Platonic Intimacy

You know your friends are essential, whether you’re a social butterfly with a wide circle or an introvert with one or two besties. But often it seems like friendships aren’t celebrated as much as romantic partnerships, even though our friends are our community, our mirrors, and our core support as adults – especially if our families of origin aren’t close.

“Just friends” is hardly “just”. In fact, friend networks are a human necessity – we need all kinds of intimacy and interconnectedness, both platonic and not, to be healthy and happy. 

In a time when more and more people report feeling lonely and isolated, how can we nurture those essential relationships?

At Foria, sexual intimacy and pleasure are our primary focus – but we’re thrilled to see that Galentine’s Day is becoming more popular. When intimate friendships are nourished, all kinds of intimacy have room to grow and thrive. 

So gather your besties close, and show them you love them truly, madly and deeply. (Maybe with a gift card from Foria?)

Friendship is Romance

The word “intimacy” often conjures ideas of sex and the physical. And plenty of us have very satisfying friendships that incorporate both those things – everyone knows what “Friends With Benefits” means these days, and polyamory is becoming a more widely-accepted lifestyle.

However, true friendships can be fiercely intimate even if you never touch each other beyond the occasional backrub. Intimacy is, above all, about interconnectedness – seeing each other clearly for who you are, growing together, caring for yourselves and each other and taking advantage of the best life has to offer, together.

And friendships have “love languages” just as much as conventional romances do. Some grow around common activities or collaborations, some bloom amidst long confessional conversations, some thrive with gift-giving, and so forth.

Like intimate relationships, great friendships thrive when you each understand what makes the other tick, where you’re fundamentally different, and where your basic needs lie.

Where my people at?

You might already have a core crew, and lucky you if you do – but you might also be wondering where everyone went! 

Making new platonic intimate connections can be challenging, especially at a phase of life when everyone is busy with work, kids, and non-platonic intimate connections.

But those are also times when we need them the most.

So how do you go about finding Your People, when it feels like tumbleweeds are blowing through the streets of your social life?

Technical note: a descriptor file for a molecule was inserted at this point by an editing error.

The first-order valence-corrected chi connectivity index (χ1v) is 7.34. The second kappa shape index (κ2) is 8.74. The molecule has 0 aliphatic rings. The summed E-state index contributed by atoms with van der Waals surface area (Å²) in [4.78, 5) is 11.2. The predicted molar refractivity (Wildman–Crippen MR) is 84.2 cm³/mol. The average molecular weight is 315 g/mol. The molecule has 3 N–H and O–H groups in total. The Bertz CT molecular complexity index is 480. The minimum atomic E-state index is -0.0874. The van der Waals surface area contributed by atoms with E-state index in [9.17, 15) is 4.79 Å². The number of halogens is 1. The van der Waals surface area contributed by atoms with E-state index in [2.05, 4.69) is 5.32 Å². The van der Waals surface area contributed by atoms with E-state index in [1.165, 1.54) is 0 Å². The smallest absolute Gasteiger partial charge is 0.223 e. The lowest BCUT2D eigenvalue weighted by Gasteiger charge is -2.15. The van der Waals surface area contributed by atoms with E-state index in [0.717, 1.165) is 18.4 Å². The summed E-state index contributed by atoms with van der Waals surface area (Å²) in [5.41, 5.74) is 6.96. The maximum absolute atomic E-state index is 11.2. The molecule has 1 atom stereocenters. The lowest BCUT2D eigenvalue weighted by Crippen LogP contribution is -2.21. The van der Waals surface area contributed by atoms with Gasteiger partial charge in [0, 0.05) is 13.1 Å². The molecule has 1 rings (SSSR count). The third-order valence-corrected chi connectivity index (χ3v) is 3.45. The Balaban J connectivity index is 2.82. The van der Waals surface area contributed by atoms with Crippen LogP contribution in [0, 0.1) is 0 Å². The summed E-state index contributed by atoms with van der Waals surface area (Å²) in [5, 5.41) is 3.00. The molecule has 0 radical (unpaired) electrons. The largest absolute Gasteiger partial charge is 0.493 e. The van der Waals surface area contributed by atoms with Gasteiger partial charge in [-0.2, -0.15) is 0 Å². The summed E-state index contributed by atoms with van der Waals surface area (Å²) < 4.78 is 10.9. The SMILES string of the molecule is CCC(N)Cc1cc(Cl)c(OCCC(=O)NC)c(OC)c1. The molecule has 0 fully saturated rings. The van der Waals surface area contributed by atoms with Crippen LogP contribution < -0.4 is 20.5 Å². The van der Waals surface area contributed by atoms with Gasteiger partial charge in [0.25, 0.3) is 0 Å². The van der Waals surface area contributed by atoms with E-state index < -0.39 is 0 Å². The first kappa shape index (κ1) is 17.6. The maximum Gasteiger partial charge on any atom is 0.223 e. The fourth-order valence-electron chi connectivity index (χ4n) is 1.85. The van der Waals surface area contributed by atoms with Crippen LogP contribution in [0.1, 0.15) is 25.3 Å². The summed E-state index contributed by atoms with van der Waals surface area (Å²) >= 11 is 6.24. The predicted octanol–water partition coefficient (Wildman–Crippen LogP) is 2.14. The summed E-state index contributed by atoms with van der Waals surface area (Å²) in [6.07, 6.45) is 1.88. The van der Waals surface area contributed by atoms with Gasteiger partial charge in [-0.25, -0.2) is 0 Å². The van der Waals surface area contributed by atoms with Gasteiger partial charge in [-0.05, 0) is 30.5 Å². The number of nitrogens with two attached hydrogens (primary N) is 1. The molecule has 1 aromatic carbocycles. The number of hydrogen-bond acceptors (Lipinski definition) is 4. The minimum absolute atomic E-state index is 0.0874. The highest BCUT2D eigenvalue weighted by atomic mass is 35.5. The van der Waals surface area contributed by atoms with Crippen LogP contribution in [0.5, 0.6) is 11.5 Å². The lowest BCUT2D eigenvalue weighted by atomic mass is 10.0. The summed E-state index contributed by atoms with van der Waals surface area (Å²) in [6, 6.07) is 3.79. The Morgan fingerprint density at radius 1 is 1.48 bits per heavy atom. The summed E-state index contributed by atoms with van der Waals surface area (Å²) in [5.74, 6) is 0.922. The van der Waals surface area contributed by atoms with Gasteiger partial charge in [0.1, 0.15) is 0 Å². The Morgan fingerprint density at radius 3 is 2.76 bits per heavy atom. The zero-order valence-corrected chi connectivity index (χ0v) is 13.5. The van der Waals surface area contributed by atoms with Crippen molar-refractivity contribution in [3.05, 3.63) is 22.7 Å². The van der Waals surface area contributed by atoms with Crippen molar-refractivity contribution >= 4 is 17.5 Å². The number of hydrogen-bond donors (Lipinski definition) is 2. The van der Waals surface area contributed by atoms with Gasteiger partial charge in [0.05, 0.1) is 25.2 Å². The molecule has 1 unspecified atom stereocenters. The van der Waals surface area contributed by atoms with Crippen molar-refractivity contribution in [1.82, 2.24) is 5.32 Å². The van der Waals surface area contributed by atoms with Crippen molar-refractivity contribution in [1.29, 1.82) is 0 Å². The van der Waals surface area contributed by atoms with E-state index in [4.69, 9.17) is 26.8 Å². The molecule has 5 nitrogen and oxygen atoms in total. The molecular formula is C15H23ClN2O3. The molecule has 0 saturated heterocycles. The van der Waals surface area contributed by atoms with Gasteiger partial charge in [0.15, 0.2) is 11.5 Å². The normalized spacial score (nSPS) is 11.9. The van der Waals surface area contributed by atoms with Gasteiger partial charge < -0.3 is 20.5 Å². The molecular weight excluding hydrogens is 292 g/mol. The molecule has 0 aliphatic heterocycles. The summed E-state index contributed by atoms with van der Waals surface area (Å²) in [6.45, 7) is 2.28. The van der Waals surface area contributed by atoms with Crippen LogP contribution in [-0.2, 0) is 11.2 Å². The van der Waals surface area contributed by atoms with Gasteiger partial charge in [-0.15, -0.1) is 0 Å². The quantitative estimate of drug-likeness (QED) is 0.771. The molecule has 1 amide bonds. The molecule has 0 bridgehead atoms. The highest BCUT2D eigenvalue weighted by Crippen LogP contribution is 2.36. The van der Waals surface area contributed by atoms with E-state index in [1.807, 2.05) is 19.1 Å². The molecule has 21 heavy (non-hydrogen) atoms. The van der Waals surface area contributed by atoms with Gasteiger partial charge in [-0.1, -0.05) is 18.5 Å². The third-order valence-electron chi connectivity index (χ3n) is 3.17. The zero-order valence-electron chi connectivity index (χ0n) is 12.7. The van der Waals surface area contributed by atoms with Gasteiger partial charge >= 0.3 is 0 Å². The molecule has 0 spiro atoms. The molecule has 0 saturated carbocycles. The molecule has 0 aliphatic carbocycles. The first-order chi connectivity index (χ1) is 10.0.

• Mentorships. Cross-generational friendships are highly underrated. Older people have a lot to teach us, and we have a lot to teach the young – even if we feel barely capable of “adulting” ourselves. You may have overlooked groups and activities that attract different generations, but try seeking out that circle of elders, or that hobby you feel too old for, and see what happens.
  • Get local. Our own neighborhoods can be great places to meet new friends, and there’s often a surprising amount of productive social activity going on under the surface even in areas that don’t seem terribly social. Charitable or community work, casual sports leagues, book clubs, craft groups – if they’re specific to your area, you’ll have a chance to meet and mingle with people who are different from you, but share a common context.
  • Catch the Spirit. Even if we don’t belong to an organized religion, it’s easy to miss the role that houses of worship can play in fostering community and friendship. Consider checking out meditation groups or nondenominational spiritual organizations to be around new folks on a regular schedule.
  • New friends are silver, old friends are gold. Some friendships end for good reason. Some just seem to fall by the wayside, perhaps because you were in different phases of life at the time – but maybe you aren’t anymore! Try reaching out to someone you haven’t seen in years, and see what happens.
  • Keep it up-close and in-person. Find real-life, face-to-face interactions with common interests and activities to share, or make your own. Be wary of exclusively text-based communication, as a lot can get lost in translation. Online friendships can be true and real, but many people need faces, voices, touch, and human context for deep friendships to thrive.

  • Share the love.

    Up-and-coming generations value their friend groups as much if not more than their intimate partnerships, which is wise of them. These times are hard and unprecedented, and we need true communities like never before.

    Treat your friendships with the same care that you’d treat relationships with a lover – know each other’s love languages, show up for them even when it’s not a crisis, work towards common goals.

    And celebrate those treasured connections you’re so fortunate to have, every day of the year. They’re fortunate to have you too.

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